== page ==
Forecasters are highly confident that an El Niño winter is on the horizon, and this could bring significant changes to weather conditions across the United States, including the Midwest. The National Weather Service’s Climate Prediction Center states that there is a greater than 95% chance of an El Niño continuing through the Northern Hemisphere winter, with a 71% chance of it being a strong El Niño. There is even a 30% chance that this El Niño could rival some of the strongest ones since 1950. However, forecasters caution that each El Niño event is unique, and a strong El Niño does not necessarily equate to strong local impacts.
El Niño refers to a period when sea-surface temperatures in the Pacific Ocean, particularly near the equator, are unusually warm. This leads to changes in weather patterns across the globe. During normal conditions, trade winds blow warm water from South America towards Asia, but during an El Niño, the trade winds weaken and warm water is pushed back east.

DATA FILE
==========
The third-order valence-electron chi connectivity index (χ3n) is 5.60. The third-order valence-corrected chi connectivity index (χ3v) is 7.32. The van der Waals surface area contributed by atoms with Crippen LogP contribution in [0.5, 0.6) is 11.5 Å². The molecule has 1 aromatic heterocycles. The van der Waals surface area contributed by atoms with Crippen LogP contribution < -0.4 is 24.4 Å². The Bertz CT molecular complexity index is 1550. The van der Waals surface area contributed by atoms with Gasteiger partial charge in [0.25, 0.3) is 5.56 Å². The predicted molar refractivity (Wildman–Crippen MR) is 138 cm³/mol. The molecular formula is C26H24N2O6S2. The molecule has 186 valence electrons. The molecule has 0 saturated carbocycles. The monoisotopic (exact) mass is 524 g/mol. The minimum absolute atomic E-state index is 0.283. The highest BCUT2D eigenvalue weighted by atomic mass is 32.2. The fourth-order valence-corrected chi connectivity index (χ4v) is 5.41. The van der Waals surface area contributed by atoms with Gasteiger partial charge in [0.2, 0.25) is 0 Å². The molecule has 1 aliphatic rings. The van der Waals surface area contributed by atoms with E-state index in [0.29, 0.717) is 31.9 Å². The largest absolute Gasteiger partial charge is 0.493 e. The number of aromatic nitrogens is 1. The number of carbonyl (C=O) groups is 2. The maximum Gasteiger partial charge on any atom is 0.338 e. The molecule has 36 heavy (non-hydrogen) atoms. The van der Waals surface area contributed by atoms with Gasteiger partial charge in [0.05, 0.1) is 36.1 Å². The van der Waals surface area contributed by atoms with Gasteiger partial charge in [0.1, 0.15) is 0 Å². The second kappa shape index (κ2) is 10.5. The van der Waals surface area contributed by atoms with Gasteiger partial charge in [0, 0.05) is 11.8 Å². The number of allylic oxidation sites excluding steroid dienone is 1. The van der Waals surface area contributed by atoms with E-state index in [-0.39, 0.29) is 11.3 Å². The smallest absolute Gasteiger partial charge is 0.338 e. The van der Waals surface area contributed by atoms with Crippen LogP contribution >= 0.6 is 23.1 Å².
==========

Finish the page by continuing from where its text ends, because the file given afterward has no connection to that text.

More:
Typically, during an El Niño year, parts of the northern US and Canada experience drier and warmer conditions, while the Gulf Coast and Southeast see wetter-than-normal conditions and an increased risk of flooding. For Illinois, the impact of an El Niño event can vary depending on its size, intensity, and duration. Generally, summers tend to be slightly cooler and wetter, falls tend to be wetter and cooler, winters tend to be warmer and drier, springs tend to be drier, snowfall tends to be below average, and heating degree days tend to be below average, resulting in lower heating bills. The latest projections for the coming winter in the Chicago area suggest warmer-than-normal temperatures and below-normal precipitation. These projections align with how El Niño events typically unfold in Illinois and the Midwest.